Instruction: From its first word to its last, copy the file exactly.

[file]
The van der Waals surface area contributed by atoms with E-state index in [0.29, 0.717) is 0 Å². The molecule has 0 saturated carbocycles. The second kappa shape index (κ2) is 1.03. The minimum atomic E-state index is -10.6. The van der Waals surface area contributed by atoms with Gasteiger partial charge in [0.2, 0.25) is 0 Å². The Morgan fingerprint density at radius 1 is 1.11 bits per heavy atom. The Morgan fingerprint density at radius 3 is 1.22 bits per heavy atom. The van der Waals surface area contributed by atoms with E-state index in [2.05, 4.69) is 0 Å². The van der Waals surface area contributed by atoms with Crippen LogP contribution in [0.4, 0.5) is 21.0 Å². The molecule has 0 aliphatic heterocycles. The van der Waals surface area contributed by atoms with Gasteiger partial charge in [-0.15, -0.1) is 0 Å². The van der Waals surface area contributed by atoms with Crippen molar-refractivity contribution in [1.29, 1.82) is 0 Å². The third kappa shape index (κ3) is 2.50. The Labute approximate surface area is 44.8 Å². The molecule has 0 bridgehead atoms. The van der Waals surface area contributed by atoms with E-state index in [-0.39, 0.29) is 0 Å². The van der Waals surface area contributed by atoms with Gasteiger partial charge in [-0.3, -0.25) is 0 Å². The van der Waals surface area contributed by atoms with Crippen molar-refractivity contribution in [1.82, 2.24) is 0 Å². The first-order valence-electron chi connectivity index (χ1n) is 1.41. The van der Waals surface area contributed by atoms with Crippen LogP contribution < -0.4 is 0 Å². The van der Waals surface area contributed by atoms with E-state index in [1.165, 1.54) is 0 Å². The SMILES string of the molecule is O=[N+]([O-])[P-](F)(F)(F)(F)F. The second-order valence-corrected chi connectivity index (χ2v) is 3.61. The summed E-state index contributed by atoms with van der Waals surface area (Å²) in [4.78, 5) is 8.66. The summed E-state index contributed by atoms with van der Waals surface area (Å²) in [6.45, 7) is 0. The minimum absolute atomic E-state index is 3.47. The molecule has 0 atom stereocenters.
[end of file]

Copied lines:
The van der Waals surface area contributed by atoms with E-state index in [0.29, 0.717) is 0 Å². The molecule has 0 saturated carbocycles. The second kappa shape index (κ2) is 1.03. The minimum atomic E-state index is -10.6. The van der Waals surface area contributed by atoms with Gasteiger partial charge in [0.2, 0.25) is 0 Å². The Morgan fingerprint density at radius 1 is 1.11 bits per heavy atom. The Morgan fingerprint density at radius 3 is 1.22 bits per heavy atom. The van der Waals surface area contributed by atoms with E-state index in [2.05, 4.69) is 0 Å². The van der Waals surface area contributed by atoms with Crippen LogP contribution in [0.4, 0.5) is 21.0 Å². The molecule has 0 aliphatic heterocycles. The van der Waals surface area contributed by atoms with Gasteiger partial charge in [-0.15, -0.1) is 0 Å². The van der Waals surface area contributed by atoms with Crippen molar-refractivity contribution in [1.29, 1.82) is 0 Å². The third kappa shape index (κ3) is 2.50. The Labute approximate surface area is 44.8 Å². The molecule has 0 bridgehead atoms. The van der Waals surface area contributed by atoms with E-state index in [-0.39, 0.29) is 0 Å². The van der Waals surface area contributed by atoms with Gasteiger partial charge in [-0.3, -0.25) is 0 Å². The van der Waals surface area contributed by atoms with Crippen molar-refractivity contribution in [1.82, 2.24) is 0 Å². The first-order valence-electron chi connectivity index (χ1n) is 1.41. The van der Waals surface area contributed by atoms with Crippen LogP contribution < -0.4 is 0 Å². The van der Waals surface area contributed by atoms with E-state index in [1.165, 1.54) is 0 Å². The SMILES string of the molecule is O=[N+]([O-])[P-](F)(F)(F)(F)F. The second-order valence-corrected chi connectivity index (χ2v) is 3.61. The summed E-state index contributed by atoms with van der Waals surface area (Å²) in [4.78, 5) is 8.66. The summed E-state index contributed by atoms with van der Waals surface area (Å²) in [6.45, 7) is 0. The minimum absolute atomic E-state index is 3.47. The molecule has 0 atom stereocenters.